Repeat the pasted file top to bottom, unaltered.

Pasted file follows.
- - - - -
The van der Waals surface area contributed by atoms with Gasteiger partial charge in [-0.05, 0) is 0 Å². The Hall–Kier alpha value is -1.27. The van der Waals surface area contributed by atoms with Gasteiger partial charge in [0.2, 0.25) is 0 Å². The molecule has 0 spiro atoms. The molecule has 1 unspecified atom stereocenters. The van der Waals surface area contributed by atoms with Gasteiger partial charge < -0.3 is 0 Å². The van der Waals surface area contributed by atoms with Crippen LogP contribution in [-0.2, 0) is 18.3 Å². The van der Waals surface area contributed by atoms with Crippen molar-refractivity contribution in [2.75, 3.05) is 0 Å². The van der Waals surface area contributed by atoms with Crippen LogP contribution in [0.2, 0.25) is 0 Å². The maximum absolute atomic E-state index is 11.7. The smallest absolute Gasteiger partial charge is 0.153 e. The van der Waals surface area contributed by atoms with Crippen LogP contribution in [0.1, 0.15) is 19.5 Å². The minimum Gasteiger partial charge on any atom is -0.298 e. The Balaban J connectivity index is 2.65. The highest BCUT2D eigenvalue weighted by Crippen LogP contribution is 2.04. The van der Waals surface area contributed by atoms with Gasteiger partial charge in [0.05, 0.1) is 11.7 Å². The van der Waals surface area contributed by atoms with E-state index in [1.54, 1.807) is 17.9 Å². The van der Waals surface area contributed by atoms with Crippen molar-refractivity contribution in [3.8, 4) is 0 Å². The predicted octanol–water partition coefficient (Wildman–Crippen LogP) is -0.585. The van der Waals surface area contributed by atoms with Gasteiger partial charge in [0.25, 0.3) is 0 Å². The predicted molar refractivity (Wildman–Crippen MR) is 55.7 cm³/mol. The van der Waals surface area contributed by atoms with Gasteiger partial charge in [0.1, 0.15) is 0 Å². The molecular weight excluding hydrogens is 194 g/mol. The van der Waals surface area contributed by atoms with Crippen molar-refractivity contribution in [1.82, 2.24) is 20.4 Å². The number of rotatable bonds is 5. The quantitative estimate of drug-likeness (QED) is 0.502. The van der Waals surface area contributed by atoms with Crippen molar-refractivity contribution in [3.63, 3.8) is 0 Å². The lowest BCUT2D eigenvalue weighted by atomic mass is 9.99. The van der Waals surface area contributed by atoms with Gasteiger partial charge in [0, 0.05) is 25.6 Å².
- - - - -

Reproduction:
The van der Waals surface area contributed by atoms with Gasteiger partial charge in [-0.05, 0) is 0 Å². The Hall–Kier alpha value is -1.27. The van der Waals surface area contributed by atoms with Gasteiger partial charge in [0.2, 0.25) is 0 Å². The molecule has 0 spiro atoms. The molecule has 1 unspecified atom stereocenters. The van der Waals surface area contributed by atoms with Gasteiger partial charge < -0.3 is 0 Å². The van der Waals surface area contributed by atoms with Crippen LogP contribution in [-0.2, 0) is 18.3 Å². The van der Waals surface area contributed by atoms with Crippen molar-refractivity contribution in [2.75, 3.05) is 0 Å². The van der Waals surface area contributed by atoms with Crippen LogP contribution in [0.2, 0.25) is 0 Å². The maximum absolute atomic E-state index is 11.7. The smallest absolute Gasteiger partial charge is 0.153 e. The van der Waals surface area contributed by atoms with Crippen LogP contribution in [0.1, 0.15) is 19.5 Å². The minimum Gasteiger partial charge on any atom is -0.298 e. The Balaban J connectivity index is 2.65. The highest BCUT2D eigenvalue weighted by Crippen LogP contribution is 2.04. The van der Waals surface area contributed by atoms with Gasteiger partial charge in [0.05, 0.1) is 11.7 Å². The van der Waals surface area contributed by atoms with E-state index in [1.54, 1.807) is 17.9 Å². The van der Waals surface area contributed by atoms with Crippen molar-refractivity contribution in [3.8, 4) is 0 Å². The predicted octanol–water partition coefficient (Wildman–Crippen LogP) is -0.585. The van der Waals surface area contributed by atoms with Gasteiger partial charge in [0.25, 0.3) is 0 Å². The predicted molar refractivity (Wildman–Crippen MR) is 55.7 cm³/mol. The van der Waals surface area contributed by atoms with Gasteiger partial charge in [0.1, 0.15) is 0 Å². The molecular weight excluding hydrogens is 194 g/mol. The van der Waals surface area contributed by atoms with Crippen molar-refractivity contribution in [1.82, 2.24) is 20.4 Å². The number of rotatable bonds is 5. The quantitative estimate of drug-likeness (QED) is 0.502. The van der Waals surface area contributed by atoms with Crippen molar-refractivity contribution in [3.63, 3.8) is 0 Å². The lowest BCUT2D eigenvalue weighted by atomic mass is 9.99. The van der Waals surface area contributed by atoms with Gasteiger partial charge in [0, 0.05) is 25.6 Å².